The addition of Laken Tomlinson is a huge boost for the New York Jets offense
New York Jets general manager Joe Douglas has been lauded for many of his moves this offseason, both in free agency and the draft. While most of the moves were lower key, signing Laken Tomlinson, left guard from the 49ers, was a splash. Tomlinson inked a three-year, $40 million deal to shore up the guard position. The Jets decided to keep him at his natural left guard and move Alijah Vera-Tucker to the right side.
Some might say that Tomlinson was overpaid. Sports Illustrated certainly thought so. If you look at the numbers on Over the Cap, though, the deal has quite a bit of flexibility for restructuring or even moving on if Tomlinson fails to live up to expectations. A certain level of overpay is always necessary to sign a premium player in free agency.
What makes Tomlinson such a premium player, and why did the Jets pursue him?
First, coaches tend to like players they’re familiar with. The Jets’ roster is littered with ex-49ers. But simply put, Tomlinson has been a stud. He earned his first Pro Bowl last season with a 75.9 Pro Football Focus grade. He has improved year-over-year in the course of his career.
Beyond his overall grade, one of Tomlinson’s best attributes was his steadiness in both run and pass blocking. The Jets have several offensive linemen who are clearly stronger run blockers than pass blockers. Tomlinson’s PFF grade was 75.2 in pass blocking and 75.0 in run blocking, two remarkably consistent numbers.
Tomlinson’s 97.7% pass-blocking efficiency (a PFF stat that measures pressure allowed on a per-snap basis with weighting toward sacks allowed) was in the 71st percentile for all guards. This will take pressure off of Zach Wilson and allow him more time to sit in the pocket.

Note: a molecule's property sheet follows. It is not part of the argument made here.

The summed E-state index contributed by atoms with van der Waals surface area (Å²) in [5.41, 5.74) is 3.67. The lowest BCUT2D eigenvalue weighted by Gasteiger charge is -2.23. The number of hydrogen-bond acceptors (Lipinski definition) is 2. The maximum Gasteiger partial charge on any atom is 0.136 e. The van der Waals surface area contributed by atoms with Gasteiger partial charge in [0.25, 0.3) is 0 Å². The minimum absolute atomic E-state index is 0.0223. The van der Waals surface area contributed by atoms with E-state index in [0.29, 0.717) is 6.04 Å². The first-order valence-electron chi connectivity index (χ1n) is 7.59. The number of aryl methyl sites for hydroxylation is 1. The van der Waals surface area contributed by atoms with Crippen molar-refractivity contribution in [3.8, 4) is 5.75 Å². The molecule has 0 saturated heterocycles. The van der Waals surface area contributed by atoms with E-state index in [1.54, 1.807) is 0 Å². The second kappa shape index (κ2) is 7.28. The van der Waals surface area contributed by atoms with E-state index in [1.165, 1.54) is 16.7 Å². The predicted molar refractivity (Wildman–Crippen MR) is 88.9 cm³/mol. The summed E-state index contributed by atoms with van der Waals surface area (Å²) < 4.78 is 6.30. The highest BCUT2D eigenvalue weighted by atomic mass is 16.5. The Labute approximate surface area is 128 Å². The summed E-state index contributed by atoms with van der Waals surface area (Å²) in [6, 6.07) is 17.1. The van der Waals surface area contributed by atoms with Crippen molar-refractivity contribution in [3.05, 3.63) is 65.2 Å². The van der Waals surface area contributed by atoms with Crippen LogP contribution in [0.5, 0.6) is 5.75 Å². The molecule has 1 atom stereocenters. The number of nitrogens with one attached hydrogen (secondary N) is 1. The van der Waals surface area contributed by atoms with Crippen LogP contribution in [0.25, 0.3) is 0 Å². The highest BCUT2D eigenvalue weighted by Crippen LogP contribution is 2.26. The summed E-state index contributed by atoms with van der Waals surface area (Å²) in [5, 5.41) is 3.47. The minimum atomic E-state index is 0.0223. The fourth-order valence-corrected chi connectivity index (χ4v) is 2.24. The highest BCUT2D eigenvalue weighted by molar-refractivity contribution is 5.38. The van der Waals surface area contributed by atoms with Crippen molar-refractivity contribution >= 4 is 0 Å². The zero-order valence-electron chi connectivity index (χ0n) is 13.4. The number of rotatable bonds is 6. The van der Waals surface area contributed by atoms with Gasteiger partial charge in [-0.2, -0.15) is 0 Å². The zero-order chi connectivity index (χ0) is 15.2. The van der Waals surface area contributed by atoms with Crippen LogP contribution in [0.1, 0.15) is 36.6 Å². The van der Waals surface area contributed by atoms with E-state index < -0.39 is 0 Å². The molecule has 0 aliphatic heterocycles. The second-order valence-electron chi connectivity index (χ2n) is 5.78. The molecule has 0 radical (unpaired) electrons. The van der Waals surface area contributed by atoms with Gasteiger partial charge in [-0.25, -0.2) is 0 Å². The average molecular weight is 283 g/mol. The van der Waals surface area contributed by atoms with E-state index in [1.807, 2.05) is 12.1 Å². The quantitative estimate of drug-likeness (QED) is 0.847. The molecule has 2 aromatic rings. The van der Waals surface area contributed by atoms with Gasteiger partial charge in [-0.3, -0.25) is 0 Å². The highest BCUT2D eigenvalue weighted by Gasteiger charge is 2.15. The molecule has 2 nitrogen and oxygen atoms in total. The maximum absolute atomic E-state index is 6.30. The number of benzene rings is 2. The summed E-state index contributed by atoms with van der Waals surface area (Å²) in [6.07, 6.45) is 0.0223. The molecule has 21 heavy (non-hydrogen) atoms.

Even better, Tomlinson thrives in the zone-blocking scheme. According to PFF, Tomlinson’s 82.0 zone-blocking grade in 2021 was 11th-best out of 69 qualifying guards. This continued off his dominant 2020 season in which he ranked fourth out of 67 qualifiers with an 86.6 zone-blocking grade. He is one of only six guards across the NFL with a zone-blocking grade of 80 or better in each of the last two seasons.
Considering that the Jets brought in Breece Hall as a top back and are returning Michael Carter after an excellent rookie season, the presence of Tomlinson adds to the prospect of a top-five rushing unit this season. There are several other strong run-blockers on the line, including Vera-Tucker, Mekhi Becton, and Connor McGovern.
An underrated aspect of signing Tomlinson is the amount that Vera-Tucker can learn from him. AVT can play both guard positions, and many expect him to become a Pro Bowler this season. Having a Pro Bowl guard in his ear can help accelerate Vera-Tucker’s growth from a promising rookie into his ceiling as a perennial Pro Bowler. He has room to grow in pass protection, in particular. Tomlinson can help him with that.
In general, Tomlinson brings another veteran presence to a young offensive unit. He’s played in a Super Bowl. He’s been in many high-pressure regular season and playoff situations. Tomlinson can be one of the voices in the room to temper the highs and lows of the NFL season.
PFF just ranked the Jets’ offensive line the 13th-best unit in football heading into 2022. Tomlinson is here to prove that the unit can be not just above average but elite in 2022.